Sounds Like a Plan
Turning a business plan into profit is the forte of Edward G. Rogoff, associate professor of management and a director at the Lawrence N. Field Center for Entrepreneurship at the Zucklin School of Business at Baruch College in New York City. Rogoff recently spoke with Entrepreneur about Bankable Business Plans, his new book.
Your book teaches entrepreneurs how to secure financing with their business plans. Is this element often overlooked?
Edward G. Rogoff: Most of the material that's available doesn't focus on that. What is thisplan telling people about this business that will make them want to invest money? You develop the concept and you test its feasibility. Does it seem reasonable that this business would be profitable? Ultimately, the plan's going to get financing if it works for other people.
What should the business plan look like in terms of its presentation?
Rogoff: It has to be very clear from the table of contents, the executive summary [and] the way the financials are prepared that you're addressing the needs of the reader. I think the ones that look like they were generated by a computer or a template are generally an immediate turnoff. A business plan is the entrepreneur's story. And because the entrepreneur is unique, even if the business is not unique, the plan has to be.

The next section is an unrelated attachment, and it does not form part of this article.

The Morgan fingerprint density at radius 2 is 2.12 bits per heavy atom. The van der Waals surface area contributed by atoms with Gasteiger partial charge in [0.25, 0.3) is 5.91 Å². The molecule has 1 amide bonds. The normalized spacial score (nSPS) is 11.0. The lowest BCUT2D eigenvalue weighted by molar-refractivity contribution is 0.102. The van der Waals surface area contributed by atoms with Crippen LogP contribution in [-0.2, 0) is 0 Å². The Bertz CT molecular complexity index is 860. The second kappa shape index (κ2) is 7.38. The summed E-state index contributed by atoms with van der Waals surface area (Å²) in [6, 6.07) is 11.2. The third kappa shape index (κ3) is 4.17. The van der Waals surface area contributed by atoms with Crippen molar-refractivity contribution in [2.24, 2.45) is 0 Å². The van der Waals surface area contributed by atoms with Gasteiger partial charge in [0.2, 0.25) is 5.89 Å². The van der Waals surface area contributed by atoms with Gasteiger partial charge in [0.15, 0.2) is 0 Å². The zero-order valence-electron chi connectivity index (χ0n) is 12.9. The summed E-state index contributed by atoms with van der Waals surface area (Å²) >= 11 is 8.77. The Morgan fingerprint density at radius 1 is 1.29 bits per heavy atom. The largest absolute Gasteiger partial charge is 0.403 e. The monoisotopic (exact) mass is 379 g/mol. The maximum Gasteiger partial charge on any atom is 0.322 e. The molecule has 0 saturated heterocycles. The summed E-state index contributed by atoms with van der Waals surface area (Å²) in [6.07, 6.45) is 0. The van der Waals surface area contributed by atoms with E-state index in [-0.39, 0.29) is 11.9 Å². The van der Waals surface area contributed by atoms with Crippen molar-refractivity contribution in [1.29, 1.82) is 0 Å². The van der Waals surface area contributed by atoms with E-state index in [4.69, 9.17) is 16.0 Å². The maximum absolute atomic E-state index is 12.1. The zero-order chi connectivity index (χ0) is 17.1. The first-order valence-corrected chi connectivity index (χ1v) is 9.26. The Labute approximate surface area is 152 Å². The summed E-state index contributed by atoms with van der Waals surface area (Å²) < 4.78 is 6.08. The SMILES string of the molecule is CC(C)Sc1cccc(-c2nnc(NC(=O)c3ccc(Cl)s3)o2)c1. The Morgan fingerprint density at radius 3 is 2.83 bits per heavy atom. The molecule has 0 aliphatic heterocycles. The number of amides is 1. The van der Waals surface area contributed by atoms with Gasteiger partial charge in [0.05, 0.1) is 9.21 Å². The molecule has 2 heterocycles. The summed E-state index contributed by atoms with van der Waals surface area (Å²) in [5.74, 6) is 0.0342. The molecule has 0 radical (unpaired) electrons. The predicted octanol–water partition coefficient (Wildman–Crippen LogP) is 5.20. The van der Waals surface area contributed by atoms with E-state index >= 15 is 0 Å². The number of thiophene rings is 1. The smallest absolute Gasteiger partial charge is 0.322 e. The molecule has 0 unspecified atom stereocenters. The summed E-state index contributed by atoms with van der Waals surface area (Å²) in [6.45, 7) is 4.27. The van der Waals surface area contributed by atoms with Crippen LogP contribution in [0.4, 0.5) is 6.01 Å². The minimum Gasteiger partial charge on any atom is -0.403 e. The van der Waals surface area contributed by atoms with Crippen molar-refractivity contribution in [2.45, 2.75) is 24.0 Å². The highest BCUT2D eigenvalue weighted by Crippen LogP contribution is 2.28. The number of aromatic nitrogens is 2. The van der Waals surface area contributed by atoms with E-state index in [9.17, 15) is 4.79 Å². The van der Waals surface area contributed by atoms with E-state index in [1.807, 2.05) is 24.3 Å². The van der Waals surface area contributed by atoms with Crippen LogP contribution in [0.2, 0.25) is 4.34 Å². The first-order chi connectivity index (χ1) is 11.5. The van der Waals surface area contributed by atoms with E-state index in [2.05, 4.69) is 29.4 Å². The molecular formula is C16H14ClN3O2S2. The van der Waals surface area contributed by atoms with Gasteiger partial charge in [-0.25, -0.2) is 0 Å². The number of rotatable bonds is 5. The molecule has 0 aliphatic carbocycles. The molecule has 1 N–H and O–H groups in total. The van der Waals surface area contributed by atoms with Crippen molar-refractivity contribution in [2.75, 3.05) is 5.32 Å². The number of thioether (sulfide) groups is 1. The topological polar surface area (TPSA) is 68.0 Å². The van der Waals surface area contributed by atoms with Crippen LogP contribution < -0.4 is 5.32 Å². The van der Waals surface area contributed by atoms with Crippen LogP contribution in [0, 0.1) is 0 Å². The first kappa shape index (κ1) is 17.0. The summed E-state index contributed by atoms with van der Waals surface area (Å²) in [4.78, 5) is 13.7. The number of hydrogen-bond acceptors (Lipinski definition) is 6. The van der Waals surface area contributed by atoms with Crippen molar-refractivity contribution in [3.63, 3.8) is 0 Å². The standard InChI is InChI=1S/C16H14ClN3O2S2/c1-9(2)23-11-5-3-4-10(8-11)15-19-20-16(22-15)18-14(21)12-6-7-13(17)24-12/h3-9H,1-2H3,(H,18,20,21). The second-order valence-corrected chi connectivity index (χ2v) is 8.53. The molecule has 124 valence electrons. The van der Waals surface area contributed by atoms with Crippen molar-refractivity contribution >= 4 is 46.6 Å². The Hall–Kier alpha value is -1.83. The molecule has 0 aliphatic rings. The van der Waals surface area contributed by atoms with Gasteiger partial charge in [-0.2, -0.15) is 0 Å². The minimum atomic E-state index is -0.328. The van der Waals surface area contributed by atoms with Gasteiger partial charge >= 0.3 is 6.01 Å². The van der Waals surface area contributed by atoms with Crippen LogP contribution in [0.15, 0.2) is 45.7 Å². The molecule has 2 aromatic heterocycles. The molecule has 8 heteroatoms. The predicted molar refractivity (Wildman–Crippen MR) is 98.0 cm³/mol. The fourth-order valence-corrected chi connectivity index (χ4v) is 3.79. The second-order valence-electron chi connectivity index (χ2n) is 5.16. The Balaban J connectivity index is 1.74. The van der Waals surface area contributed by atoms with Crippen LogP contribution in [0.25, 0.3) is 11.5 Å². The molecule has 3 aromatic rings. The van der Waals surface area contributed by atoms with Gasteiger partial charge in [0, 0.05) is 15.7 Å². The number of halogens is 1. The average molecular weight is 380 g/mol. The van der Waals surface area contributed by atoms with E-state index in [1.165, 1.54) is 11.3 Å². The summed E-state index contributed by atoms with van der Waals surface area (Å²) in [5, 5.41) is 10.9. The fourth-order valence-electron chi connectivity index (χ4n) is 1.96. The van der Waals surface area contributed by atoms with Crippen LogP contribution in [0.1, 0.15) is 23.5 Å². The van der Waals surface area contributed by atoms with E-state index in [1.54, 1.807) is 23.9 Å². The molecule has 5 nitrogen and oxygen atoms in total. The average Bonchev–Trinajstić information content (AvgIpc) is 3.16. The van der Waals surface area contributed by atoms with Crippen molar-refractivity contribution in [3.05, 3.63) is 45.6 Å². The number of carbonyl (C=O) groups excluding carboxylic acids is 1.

How can entrepreneurs avoid being overwhelmed when writing their business plans?
Rogoff: They have to realize it's a process, and it involves thinking, testing ideas and stewing over things for a while. Accept the fact that it's going to take some time.
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